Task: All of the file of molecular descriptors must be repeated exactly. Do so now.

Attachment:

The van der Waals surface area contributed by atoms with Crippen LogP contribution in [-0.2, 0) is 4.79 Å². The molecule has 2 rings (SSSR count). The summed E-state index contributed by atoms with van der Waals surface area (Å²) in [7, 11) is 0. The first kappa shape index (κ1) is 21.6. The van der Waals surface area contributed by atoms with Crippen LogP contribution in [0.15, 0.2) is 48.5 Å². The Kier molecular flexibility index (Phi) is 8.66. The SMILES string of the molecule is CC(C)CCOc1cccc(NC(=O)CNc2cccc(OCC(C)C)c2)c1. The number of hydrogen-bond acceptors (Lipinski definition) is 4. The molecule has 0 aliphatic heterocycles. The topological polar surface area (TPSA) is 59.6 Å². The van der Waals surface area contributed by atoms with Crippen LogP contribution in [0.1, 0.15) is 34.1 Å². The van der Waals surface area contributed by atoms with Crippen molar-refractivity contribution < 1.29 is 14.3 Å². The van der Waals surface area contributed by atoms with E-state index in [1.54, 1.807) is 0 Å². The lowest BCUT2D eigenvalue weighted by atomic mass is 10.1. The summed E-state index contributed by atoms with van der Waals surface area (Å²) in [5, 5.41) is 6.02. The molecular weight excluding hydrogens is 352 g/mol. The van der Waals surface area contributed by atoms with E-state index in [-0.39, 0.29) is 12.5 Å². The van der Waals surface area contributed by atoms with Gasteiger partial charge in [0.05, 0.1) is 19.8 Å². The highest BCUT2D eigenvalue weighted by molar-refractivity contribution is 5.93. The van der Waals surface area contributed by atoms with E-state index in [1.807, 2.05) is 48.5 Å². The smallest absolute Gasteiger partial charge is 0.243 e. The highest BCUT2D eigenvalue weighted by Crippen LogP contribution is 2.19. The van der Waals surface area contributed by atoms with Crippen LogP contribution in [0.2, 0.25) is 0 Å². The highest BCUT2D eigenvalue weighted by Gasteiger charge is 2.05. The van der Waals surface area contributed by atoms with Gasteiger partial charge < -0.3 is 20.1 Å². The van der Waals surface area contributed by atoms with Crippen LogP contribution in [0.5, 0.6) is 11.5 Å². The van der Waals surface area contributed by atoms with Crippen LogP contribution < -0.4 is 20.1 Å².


The van der Waals surface area contributed by atoms with Crippen LogP contribution in [-0.2, 0) is 4.79 Å². The molecule has 2 rings (SSSR count). The summed E-state index contributed by atoms with van der Waals surface area (Å²) in [7, 11) is 0. The first kappa shape index (κ1) is 21.6. The van der Waals surface area contributed by atoms with Crippen LogP contribution in [0.15, 0.2) is 48.5 Å². The Kier molecular flexibility index (Phi) is 8.66. The SMILES string of the molecule is CC(C)CCOc1cccc(NC(=O)CNc2cccc(OCC(C)C)c2)c1. The number of hydrogen-bond acceptors (Lipinski definition) is 4. The molecule has 0 aliphatic heterocycles. The topological polar surface area (TPSA) is 59.6 Å². The van der Waals surface area contributed by atoms with Crippen LogP contribution in [0.1, 0.15) is 34.1 Å². The van der Waals surface area contributed by atoms with Crippen molar-refractivity contribution < 1.29 is 14.3 Å². The van der Waals surface area contributed by atoms with E-state index in [1.54, 1.807) is 0 Å². The lowest BCUT2D eigenvalue weighted by atomic mass is 10.1. The summed E-state index contributed by atoms with van der Waals surface area (Å²) in [5, 5.41) is 6.02. The molecular weight excluding hydrogens is 352 g/mol. The van der Waals surface area contributed by atoms with E-state index in [-0.39, 0.29) is 12.5 Å². The van der Waals surface area contributed by atoms with Gasteiger partial charge in [0.05, 0.1) is 19.8 Å². The highest BCUT2D eigenvalue weighted by molar-refractivity contribution is 5.93. The van der Waals surface area contributed by atoms with E-state index in [1.807, 2.05) is 48.5 Å². The smallest absolute Gasteiger partial charge is 0.243 e. The highest BCUT2D eigenvalue weighted by Crippen LogP contribution is 2.19. The van der Waals surface area contributed by atoms with Crippen LogP contribution in [0.2, 0.25) is 0 Å². The highest BCUT2D eigenvalue weighted by Gasteiger charge is 2.05. The van der Waals surface area contributed by atoms with Gasteiger partial charge < -0.3 is 20.1 Å². The van der Waals surface area contributed by atoms with Crippen LogP contribution in [0.5, 0.6) is 11.5 Å². The van der Waals surface area contributed by atoms with Crippen LogP contribution < -0.4 is 20.1 Å².